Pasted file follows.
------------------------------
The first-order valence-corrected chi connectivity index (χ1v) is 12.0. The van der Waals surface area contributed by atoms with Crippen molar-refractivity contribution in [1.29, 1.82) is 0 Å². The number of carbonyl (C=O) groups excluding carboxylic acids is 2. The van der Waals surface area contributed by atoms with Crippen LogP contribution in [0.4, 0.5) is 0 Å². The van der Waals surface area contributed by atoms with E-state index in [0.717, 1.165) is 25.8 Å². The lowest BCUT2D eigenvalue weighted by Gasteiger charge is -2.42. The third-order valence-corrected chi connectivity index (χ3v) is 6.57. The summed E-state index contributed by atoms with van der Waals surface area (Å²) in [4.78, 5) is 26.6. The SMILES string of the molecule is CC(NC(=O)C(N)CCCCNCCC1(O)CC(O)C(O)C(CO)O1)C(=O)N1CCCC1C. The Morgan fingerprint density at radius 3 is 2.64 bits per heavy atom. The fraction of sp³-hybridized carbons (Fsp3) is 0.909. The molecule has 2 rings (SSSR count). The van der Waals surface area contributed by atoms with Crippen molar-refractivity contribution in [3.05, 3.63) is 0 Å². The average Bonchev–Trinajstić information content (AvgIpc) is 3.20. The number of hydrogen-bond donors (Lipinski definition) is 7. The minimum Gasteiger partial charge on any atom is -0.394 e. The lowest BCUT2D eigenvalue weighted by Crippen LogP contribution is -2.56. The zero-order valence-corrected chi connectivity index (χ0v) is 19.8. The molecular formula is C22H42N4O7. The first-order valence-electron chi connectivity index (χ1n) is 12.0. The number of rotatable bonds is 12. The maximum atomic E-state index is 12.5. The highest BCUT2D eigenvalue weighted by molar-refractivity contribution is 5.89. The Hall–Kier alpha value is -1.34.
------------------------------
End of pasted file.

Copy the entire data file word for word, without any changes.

The first-order valence-corrected chi connectivity index (χ1v) is 12.0. The van der Waals surface area contributed by atoms with Crippen molar-refractivity contribution in [1.29, 1.82) is 0 Å². The number of carbonyl (C=O) groups excluding carboxylic acids is 2. The van der Waals surface area contributed by atoms with Crippen LogP contribution in [0.4, 0.5) is 0 Å². The van der Waals surface area contributed by atoms with E-state index in [0.717, 1.165) is 25.8 Å². The lowest BCUT2D eigenvalue weighted by Gasteiger charge is -2.42. The third-order valence-corrected chi connectivity index (χ3v) is 6.57. The summed E-state index contributed by atoms with van der Waals surface area (Å²) in [4.78, 5) is 26.6. The SMILES string of the molecule is CC(NC(=O)C(N)CCCCNCCC1(O)CC(O)C(O)C(CO)O1)C(=O)N1CCCC1C. The Morgan fingerprint density at radius 3 is 2.64 bits per heavy atom. The fraction of sp³-hybridized carbons (Fsp3) is 0.909. The molecule has 2 rings (SSSR count). The van der Waals surface area contributed by atoms with Crippen molar-refractivity contribution in [3.05, 3.63) is 0 Å². The average Bonchev–Trinajstić information content (AvgIpc) is 3.20. The number of hydrogen-bond donors (Lipinski definition) is 7. The minimum Gasteiger partial charge on any atom is -0.394 e. The lowest BCUT2D eigenvalue weighted by Crippen LogP contribution is -2.56. The zero-order valence-corrected chi connectivity index (χ0v) is 19.8. The molecular formula is C22H42N4O7. The first-order valence-electron chi connectivity index (χ1n) is 12.0. The number of rotatable bonds is 12. The maximum atomic E-state index is 12.5. The highest BCUT2D eigenvalue weighted by molar-refractivity contribution is 5.89. The Hall–Kier alpha value is -1.34.